The digital collections at the Alabama Department of Archives and History (ADAH) have been managed with CONTENTdm since 2007. ADAH staff selected CONTENTdm because it is a flexible system that allows their users to complete a wide variety of searches as they explore ADAH’s digital collections.
Since ADAH’s staff is small, it was challenging for them to manage CONTENTdm updates. So, in February 2017, they migrated from locally hosting their CONTENTdm instance to having it hosted by OCLC. Now they receive automatic CONTENTdm updates, and they don’t need to do anything to receive these enhancements. Since their migration, ADAH has added several new collections and has added many items to existing collections.
“Our migration went very smoothly and moved quickly,” said Meredith McDonough, Digital Assets Coordinator for ADAH. “Now, the burden of updating CONTENTdm software is off our shoulders. It’s been a relief to have automatic updates, and we can now focus more on our digital collections.”
ADAH has been working with local media to get photos from several collections identified by members of their community. One of these was the Jim Peppler Southern Courier Photograph Collection, which includes many of photographs taken in Montgomery, Alabama. When he donated his 11,000 negatives to ADAH, Mr. Peppler stipulated that they must all be made available online. He believed that his subjects were part owners of the images he took, so he wanted to ensure that the individuals in the photographs would have access to them.
Meredith noted, “It was an incredible experience to do this, and we connected with local communities through our work on this collection. CONTENTdm allows us to fulfill our mission in a way that 20 years ago people wouldn’t have thought about.”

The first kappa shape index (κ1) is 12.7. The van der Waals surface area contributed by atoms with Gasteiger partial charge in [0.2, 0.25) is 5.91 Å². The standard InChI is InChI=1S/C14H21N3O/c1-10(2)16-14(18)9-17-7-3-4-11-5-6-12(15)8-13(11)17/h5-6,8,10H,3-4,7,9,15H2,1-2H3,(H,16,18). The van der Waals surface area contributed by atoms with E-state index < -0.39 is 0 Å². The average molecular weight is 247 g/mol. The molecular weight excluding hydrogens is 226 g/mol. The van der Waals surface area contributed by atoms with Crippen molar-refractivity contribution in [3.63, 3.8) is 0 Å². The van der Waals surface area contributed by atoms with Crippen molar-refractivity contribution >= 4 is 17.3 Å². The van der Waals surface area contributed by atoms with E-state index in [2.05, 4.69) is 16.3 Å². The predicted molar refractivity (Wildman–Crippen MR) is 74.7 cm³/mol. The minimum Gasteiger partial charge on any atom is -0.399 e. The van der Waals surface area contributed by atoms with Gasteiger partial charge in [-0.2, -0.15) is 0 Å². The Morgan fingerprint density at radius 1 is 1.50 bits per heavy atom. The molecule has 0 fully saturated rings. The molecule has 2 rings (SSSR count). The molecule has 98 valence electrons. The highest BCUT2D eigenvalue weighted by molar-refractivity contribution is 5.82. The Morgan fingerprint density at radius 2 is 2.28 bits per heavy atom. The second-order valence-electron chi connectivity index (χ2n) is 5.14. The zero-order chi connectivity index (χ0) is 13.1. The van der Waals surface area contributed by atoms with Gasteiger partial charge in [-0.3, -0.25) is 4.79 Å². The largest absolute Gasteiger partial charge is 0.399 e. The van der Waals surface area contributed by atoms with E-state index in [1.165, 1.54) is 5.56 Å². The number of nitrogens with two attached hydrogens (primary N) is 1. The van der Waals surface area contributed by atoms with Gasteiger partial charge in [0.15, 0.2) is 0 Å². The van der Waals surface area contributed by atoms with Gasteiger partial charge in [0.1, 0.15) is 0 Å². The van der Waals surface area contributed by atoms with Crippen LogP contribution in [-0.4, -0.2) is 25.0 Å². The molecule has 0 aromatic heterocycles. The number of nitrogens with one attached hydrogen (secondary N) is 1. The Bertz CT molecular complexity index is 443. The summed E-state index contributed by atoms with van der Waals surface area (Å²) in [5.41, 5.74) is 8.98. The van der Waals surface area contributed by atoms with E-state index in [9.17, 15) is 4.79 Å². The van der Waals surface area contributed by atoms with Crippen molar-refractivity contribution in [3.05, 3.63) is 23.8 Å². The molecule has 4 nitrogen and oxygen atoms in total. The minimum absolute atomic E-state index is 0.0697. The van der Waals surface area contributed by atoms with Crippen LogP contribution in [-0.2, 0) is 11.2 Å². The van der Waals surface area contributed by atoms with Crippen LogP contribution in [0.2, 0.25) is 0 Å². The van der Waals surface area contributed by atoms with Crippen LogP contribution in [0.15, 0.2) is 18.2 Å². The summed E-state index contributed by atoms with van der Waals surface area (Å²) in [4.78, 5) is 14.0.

As ADAH creates its digital collections, staff look at what their users are going to connect to and what will be useful for them. They organized their digital collections by format type as they learned this is how users explore their items.
Meredith shared that ADAH loves their digital collections because they contain so much rich material that ADAH wouldn’t be able to share otherwise. CONTENTdm allows their users to view these items from anywhere in the world. In 2009 ADAH received a grant to create lesson plans about Alabama history for students in grades 4–12. These documents, now available in the Alabama History Education Materials collection, are viewed in CONTENTdm’s PDF viewer, and they contain links back to ADAH’s CONTENTdm items.
In the future, ADAH will focus on adding items to its existing digital collections, and staff will launch the Alabama Media Group Collection later this year. In December 2016, ADAH received a donation of about 65 filing cabinets filled with negatives from the Alabama Media Group, which owns the three largest newspapers in Alabama. This amounts to more than 3 million photograph negatives that showcase the history of Alabama from the 1920s to the early 2000s.
This is an image from the Jim Peppler Southern Courier Photograph Collection.